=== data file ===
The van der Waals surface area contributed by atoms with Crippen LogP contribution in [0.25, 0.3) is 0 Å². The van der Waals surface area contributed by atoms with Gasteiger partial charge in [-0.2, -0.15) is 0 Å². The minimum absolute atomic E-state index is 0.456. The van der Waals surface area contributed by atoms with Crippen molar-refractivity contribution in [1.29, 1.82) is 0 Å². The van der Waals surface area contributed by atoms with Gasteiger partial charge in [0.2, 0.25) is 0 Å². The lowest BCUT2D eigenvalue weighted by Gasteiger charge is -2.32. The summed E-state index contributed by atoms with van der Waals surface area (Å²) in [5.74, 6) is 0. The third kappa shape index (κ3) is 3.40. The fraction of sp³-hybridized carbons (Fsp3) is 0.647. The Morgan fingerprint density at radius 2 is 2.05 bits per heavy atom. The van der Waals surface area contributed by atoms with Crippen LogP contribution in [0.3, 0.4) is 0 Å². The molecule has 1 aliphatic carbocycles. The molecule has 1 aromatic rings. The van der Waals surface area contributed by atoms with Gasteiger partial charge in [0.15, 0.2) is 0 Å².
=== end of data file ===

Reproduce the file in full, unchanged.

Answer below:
The van der Waals surface area contributed by atoms with Crippen LogP contribution in [0.25, 0.3) is 0 Å². The van der Waals surface area contributed by atoms with Gasteiger partial charge in [-0.2, -0.15) is 0 Å². The minimum absolute atomic E-state index is 0.456. The van der Waals surface area contributed by atoms with Crippen molar-refractivity contribution in [1.29, 1.82) is 0 Å². The van der Waals surface area contributed by atoms with Gasteiger partial charge in [0.2, 0.25) is 0 Å². The lowest BCUT2D eigenvalue weighted by Gasteiger charge is -2.32. The summed E-state index contributed by atoms with van der Waals surface area (Å²) in [5.74, 6) is 0. The third kappa shape index (κ3) is 3.40. The fraction of sp³-hybridized carbons (Fsp3) is 0.647. The Morgan fingerprint density at radius 2 is 2.05 bits per heavy atom. The van der Waals surface area contributed by atoms with Crippen LogP contribution in [0.3, 0.4) is 0 Å². The molecule has 1 aliphatic carbocycles. The molecule has 1 aromatic rings. The van der Waals surface area contributed by atoms with Gasteiger partial charge in [0.15, 0.2) is 0 Å².